• The FCC won't let me be

      The Internet: one of the few unregulated industries left. Well, probably not for long. The FCC may pass a net neutrality law as soon as this Christmas.

       Why would the government want to regulate the internet? According to the Wall Street Journal,
       
                  There’s a growing claim that “monopolies”-dominant firms such as Google and Facebook- rule the web.

      But these websites are not really monopolies.  They are just the most successful sites in their respective niches.
       
                  Facebook has social-media competitors, Google was dismissed for daring to compete in search with companies such as AltaVista, and Apple even has competitors for the iPad tablet.

      The Internet is one of the most competition friendly industries out there. Virtually anyone with a computer can create his own website for little to no cost. If history is any guide, regulating the internet will promote monopolies, not prevent them. Consider these examples:

                    Telephone. In 1913, the American Telephone & Telegraph Co. asked the federal government to regulate it, in the hopes of creating a monopoly on long-distance service that would let it over time crush local independent providers. With the slogan of "One system, one policy, universal service," AT&T got government-set rates that ensured it strong rates of return for decades while limiting competitors...AT&T wasn't broken up until 1984.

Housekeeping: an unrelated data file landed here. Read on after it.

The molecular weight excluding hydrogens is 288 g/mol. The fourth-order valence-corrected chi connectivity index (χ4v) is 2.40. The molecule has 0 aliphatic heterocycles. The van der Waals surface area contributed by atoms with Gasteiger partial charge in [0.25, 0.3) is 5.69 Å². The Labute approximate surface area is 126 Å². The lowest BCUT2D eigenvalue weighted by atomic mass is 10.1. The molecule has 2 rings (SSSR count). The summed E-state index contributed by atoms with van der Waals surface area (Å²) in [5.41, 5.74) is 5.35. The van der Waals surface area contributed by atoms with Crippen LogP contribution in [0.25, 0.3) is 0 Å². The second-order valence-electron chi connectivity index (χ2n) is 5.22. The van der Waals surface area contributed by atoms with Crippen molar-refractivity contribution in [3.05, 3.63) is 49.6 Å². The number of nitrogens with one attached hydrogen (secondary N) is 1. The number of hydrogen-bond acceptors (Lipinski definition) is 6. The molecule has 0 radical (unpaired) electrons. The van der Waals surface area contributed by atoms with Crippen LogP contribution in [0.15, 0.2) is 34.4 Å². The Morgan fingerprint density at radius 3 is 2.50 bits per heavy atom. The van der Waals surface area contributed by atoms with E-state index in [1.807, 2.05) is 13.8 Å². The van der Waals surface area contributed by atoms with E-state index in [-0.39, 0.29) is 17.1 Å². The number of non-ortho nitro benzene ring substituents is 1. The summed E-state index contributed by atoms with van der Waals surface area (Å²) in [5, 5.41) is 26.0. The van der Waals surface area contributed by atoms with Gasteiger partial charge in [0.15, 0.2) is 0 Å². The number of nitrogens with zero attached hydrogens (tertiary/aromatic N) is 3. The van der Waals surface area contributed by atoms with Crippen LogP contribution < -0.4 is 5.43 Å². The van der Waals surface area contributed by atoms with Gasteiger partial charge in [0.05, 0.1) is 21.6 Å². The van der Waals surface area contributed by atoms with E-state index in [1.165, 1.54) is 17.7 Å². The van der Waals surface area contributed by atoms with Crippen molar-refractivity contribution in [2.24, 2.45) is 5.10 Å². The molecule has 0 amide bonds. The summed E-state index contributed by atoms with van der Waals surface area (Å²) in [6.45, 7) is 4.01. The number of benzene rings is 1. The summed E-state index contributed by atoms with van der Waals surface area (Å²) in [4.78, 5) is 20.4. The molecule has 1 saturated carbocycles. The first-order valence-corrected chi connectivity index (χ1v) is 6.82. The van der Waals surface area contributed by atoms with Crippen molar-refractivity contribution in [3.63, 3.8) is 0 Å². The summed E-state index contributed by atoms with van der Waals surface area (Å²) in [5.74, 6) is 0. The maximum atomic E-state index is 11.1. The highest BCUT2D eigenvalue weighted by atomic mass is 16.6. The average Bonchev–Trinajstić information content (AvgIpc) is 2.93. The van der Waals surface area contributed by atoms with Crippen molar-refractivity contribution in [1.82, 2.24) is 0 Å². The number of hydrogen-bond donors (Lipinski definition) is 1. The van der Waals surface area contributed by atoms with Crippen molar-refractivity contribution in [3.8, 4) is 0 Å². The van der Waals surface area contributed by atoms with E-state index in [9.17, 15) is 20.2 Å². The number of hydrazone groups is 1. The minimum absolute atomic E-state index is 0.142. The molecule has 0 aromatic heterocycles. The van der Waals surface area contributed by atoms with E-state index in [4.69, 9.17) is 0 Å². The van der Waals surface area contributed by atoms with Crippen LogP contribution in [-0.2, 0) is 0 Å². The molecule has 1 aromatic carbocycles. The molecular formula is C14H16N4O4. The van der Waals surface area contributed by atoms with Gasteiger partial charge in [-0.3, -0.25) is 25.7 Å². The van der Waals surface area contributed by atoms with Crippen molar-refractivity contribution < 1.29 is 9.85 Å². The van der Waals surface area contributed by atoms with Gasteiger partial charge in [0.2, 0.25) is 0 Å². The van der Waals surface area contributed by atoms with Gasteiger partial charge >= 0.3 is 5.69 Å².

Radio. In the 1920s, radio was an open medium of unrestricted, competitive communications...by the late 1920s, the Federal Radio Commission—later renamed the Federal Communications Commission—decided that large networks such as NBC provided better service, at one point issuing an order calling for 164 small stations to be abolished. In the 1940s, AM radio stations got the FCC to limit frequencies for upstart FM stations, suppressing competition until the 1980s.

                  Television … In the 1960s, the FCC barred cable television from the largest 100 U.S. cities, a policy that was reversed during the Nixon administration.

      Too bad they reversed it. The monopoly helped me make more money in broadcast TV.  Of course, the monopoly also would have killed off my current job. When will the FCC learn? Wall Street Journal Op-ed columnist Gordon Crovitz sums it up perfectly:
                  
                    The greater threat to freedom on the Web would be for the government to decide which companies are good and which need to be broken up or punished…So long as the government stays out of the way, the internet can stay free.

      Back off FCC.  Don’t just do something, stand there.

      TAGS
      Government
      Politics
      Regulation